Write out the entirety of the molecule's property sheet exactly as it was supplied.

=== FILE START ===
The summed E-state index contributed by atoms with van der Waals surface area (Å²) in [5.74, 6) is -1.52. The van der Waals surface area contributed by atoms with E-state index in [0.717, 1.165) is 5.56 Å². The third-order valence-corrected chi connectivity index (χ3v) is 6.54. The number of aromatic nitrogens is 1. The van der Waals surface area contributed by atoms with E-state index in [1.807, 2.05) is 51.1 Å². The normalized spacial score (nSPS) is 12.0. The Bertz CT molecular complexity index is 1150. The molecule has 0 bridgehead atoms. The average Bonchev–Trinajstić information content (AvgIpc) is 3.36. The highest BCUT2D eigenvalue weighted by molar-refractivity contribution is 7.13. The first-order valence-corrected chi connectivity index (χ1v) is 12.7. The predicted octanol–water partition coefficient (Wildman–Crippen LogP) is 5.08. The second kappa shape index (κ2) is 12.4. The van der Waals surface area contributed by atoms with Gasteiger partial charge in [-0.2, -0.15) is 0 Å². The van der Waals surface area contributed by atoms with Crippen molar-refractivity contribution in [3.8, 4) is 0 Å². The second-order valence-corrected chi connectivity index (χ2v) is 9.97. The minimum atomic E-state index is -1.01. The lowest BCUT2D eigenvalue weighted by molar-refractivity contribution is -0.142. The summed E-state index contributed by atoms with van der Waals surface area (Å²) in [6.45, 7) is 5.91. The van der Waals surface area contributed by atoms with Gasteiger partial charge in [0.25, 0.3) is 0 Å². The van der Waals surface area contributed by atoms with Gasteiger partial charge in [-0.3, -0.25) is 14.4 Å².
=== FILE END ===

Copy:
The summed E-state index contributed by atoms with van der Waals surface area (Å²) in [5.74, 6) is -1.52. The van der Waals surface area contributed by atoms with E-state index in [0.717, 1.165) is 5.56 Å². The third-order valence-corrected chi connectivity index (χ3v) is 6.54. The number of aromatic nitrogens is 1. The van der Waals surface area contributed by atoms with E-state index in [1.807, 2.05) is 51.1 Å². The normalized spacial score (nSPS) is 12.0. The Bertz CT molecular complexity index is 1150. The molecule has 0 bridgehead atoms. The average Bonchev–Trinajstić information content (AvgIpc) is 3.36. The highest BCUT2D eigenvalue weighted by molar-refractivity contribution is 7.13. The first-order valence-corrected chi connectivity index (χ1v) is 12.7. The predicted octanol–water partition coefficient (Wildman–Crippen LogP) is 5.08. The second kappa shape index (κ2) is 12.4. The van der Waals surface area contributed by atoms with Gasteiger partial charge in [-0.2, -0.15) is 0 Å². The van der Waals surface area contributed by atoms with Crippen molar-refractivity contribution in [3.8, 4) is 0 Å². The second-order valence-corrected chi connectivity index (χ2v) is 9.97. The minimum atomic E-state index is -1.01. The lowest BCUT2D eigenvalue weighted by molar-refractivity contribution is -0.142. The summed E-state index contributed by atoms with van der Waals surface area (Å²) in [6.45, 7) is 5.91. The van der Waals surface area contributed by atoms with Gasteiger partial charge in [0.25, 0.3) is 0 Å². The van der Waals surface area contributed by atoms with Gasteiger partial charge in [-0.3, -0.25) is 14.4 Å².